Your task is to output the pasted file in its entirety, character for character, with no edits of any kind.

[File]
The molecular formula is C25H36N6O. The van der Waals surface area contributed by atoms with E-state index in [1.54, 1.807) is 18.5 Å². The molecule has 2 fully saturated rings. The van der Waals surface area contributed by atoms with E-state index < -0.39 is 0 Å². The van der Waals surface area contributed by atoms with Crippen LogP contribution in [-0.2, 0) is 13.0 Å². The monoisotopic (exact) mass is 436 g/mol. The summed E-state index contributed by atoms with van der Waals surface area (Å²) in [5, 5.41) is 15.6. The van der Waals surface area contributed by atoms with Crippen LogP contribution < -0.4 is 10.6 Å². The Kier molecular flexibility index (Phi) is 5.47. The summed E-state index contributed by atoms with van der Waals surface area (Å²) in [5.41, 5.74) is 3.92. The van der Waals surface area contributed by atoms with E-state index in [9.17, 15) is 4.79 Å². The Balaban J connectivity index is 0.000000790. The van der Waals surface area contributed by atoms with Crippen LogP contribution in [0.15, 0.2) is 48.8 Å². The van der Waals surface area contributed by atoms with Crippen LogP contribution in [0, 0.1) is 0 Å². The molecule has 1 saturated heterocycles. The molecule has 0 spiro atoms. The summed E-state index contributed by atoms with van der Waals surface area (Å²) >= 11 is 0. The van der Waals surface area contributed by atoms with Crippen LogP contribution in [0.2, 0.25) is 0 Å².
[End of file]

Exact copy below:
The molecular formula is C25H36N6O. The van der Waals surface area contributed by atoms with E-state index in [1.54, 1.807) is 18.5 Å². The molecule has 2 fully saturated rings. The van der Waals surface area contributed by atoms with E-state index < -0.39 is 0 Å². The van der Waals surface area contributed by atoms with Crippen LogP contribution in [-0.2, 0) is 13.0 Å². The monoisotopic (exact) mass is 436 g/mol. The summed E-state index contributed by atoms with van der Waals surface area (Å²) in [5, 5.41) is 15.6. The van der Waals surface area contributed by atoms with Crippen LogP contribution < -0.4 is 10.6 Å². The Kier molecular flexibility index (Phi) is 5.47. The summed E-state index contributed by atoms with van der Waals surface area (Å²) in [5.41, 5.74) is 3.92. The van der Waals surface area contributed by atoms with E-state index in [9.17, 15) is 4.79 Å². The Balaban J connectivity index is 0.000000790. The van der Waals surface area contributed by atoms with Crippen LogP contribution in [0.15, 0.2) is 48.8 Å². The van der Waals surface area contributed by atoms with Crippen LogP contribution in [0, 0.1) is 0 Å². The molecule has 1 saturated heterocycles. The molecule has 0 spiro atoms. The summed E-state index contributed by atoms with van der Waals surface area (Å²) >= 11 is 0. The van der Waals surface area contributed by atoms with Crippen LogP contribution in [0.2, 0.25) is 0 Å².